During a recent webinar posted on YouTube, Biobot’s CEO Dr. Mariana Matus discussed the importance of RNA detection related to gauging the spread of coronavirus. With the information comes an increased capability to take appropriate public health measures within communities, according to Biobot.

CDC COVID-19 task force member Dr. Amy Kirby also participated in the webinar.

Further information available

The paper submitted for publication can be found at Further analysis of the results is posted at

Along with detecting the presence of SARS-CoV-2’s genetic signature, Biobot said it is able to make predictions about a variety of public health trends.

“Initially, Biobot developed technology to measure traces of drugs in sewers to help researchers analyze patterns of ongoing drug use and detect emerging public health epidemics,” the company said.

Detailed laboratory protocols have been made available open source to the scientific community online at, Biobot said.

“Our team has a high level of confidence in our laboratory methods to detect the concentration of SARS-CoV-2 in wastewater samples,” according to a statement.

“The estimated number of active cases are the result of a modeling step and, as such, should be interpreted with caution.

“The value of our estimates is providing another source of information to piece together the level of infection in a community, as well as trending data week to week to inform the impact of mitigation and opening up cities.”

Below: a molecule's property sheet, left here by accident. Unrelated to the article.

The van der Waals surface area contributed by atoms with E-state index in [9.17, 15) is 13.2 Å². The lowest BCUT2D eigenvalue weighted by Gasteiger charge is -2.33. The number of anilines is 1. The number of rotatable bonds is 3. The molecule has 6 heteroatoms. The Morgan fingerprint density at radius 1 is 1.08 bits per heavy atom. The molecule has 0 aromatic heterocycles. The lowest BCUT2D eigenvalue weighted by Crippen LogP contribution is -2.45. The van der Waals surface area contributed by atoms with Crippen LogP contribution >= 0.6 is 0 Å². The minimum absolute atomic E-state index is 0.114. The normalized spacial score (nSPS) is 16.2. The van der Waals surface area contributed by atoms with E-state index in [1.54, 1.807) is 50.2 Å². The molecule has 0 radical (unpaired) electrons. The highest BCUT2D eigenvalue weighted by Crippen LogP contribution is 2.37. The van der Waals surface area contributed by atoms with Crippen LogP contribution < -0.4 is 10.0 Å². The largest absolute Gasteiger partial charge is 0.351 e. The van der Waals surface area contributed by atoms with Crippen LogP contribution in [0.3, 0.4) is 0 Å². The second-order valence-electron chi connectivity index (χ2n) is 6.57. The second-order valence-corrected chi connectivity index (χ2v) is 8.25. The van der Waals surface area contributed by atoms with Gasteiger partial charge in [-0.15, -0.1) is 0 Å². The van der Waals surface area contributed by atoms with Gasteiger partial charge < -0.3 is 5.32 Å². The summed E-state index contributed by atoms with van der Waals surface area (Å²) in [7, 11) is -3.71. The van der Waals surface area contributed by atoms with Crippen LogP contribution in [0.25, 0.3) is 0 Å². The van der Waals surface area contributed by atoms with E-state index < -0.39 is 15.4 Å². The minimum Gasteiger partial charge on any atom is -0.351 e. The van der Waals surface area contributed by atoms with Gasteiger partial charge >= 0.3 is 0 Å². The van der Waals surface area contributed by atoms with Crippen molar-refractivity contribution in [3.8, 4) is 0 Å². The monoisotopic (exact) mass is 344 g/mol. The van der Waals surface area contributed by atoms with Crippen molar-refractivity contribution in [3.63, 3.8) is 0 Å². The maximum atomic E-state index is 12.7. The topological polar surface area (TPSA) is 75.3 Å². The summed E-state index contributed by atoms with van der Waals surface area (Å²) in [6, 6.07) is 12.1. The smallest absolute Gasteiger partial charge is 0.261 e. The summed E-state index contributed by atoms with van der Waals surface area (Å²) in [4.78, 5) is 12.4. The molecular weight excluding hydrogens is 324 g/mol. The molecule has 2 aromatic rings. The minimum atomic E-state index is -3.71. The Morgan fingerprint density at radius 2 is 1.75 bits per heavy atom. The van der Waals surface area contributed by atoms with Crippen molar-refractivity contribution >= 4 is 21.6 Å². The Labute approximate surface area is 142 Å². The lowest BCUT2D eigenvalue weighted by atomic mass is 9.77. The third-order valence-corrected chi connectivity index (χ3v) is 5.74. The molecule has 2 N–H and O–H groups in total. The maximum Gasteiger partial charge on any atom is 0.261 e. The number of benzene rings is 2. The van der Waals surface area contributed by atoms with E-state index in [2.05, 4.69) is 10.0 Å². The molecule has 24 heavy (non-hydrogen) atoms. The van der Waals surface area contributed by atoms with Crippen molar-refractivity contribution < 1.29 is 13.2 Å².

When announcing the testing last week, New Castle County Executive Matt Meyer said, “We must do whatever we can to keep communities safe, and we must do it today.

“This is a data point that may help better understand the prevalence of COVID-19 in our community. Anything that helps make this invisible enemy a little more visible is welcome.

“As we monitor readings in future weeks, we hope to gain insight that will help us flatten the curve, save lives and begin preparations to safely return to work.

“We thank Biobot for this innovative partnership.”

Four-step protocol

Biobot detailed four main steps in its protocol to quantify the SARS-CoV-2 virus in sewage:

Biobot reported the four main steps in the protocol are:

• Sample pasteurization – Sewage samples are subjected to a 60-degree Celsuis heat bath over 60 minutes to inactivate coronaviruses.

• Virus concentration – Bacterial cells are removed, and a polyethylene glycol-based precipitation method is used to concentrate viruses in the sewage sample.

• Ribonucleic acid extraction – RNA is extracted, since SARS-CoV-2 virus has an RNA genome. This RNA is used to create cDNA through a reverse transcription assay.

• qPCR (technology to measure DNA) – qPCR is used to quantify the level of SARS-CoV-2 virus in the sewage sample. The virus genome is used to make a standard curve. Copies with / mL of sewage is the result.

Biobot said protocols were validated with several experiments:

• The PCR product was sent for Sanger sequencing and it was confirmed uniquely matched the SARS-CoV-2 genome.

• Samples collected at the same treatment facility back in January (before any confirmed cases) tested negative.

• Results were reproducible across days, and

• Results were reproducible in samples stored in the fridge for two weeks.


Helpful Coronavirus links

Delaware Division of Health Coronavirus Page
CDC: About the Coronavirus Disease 2019
CDC: What to do if You Are Sick
Johns Hopkins Coronavirus Resource Center
AP News Coronavirus Coverage
Reopening Delaware: Resources for Businesses
Delaware Phase 2 guidance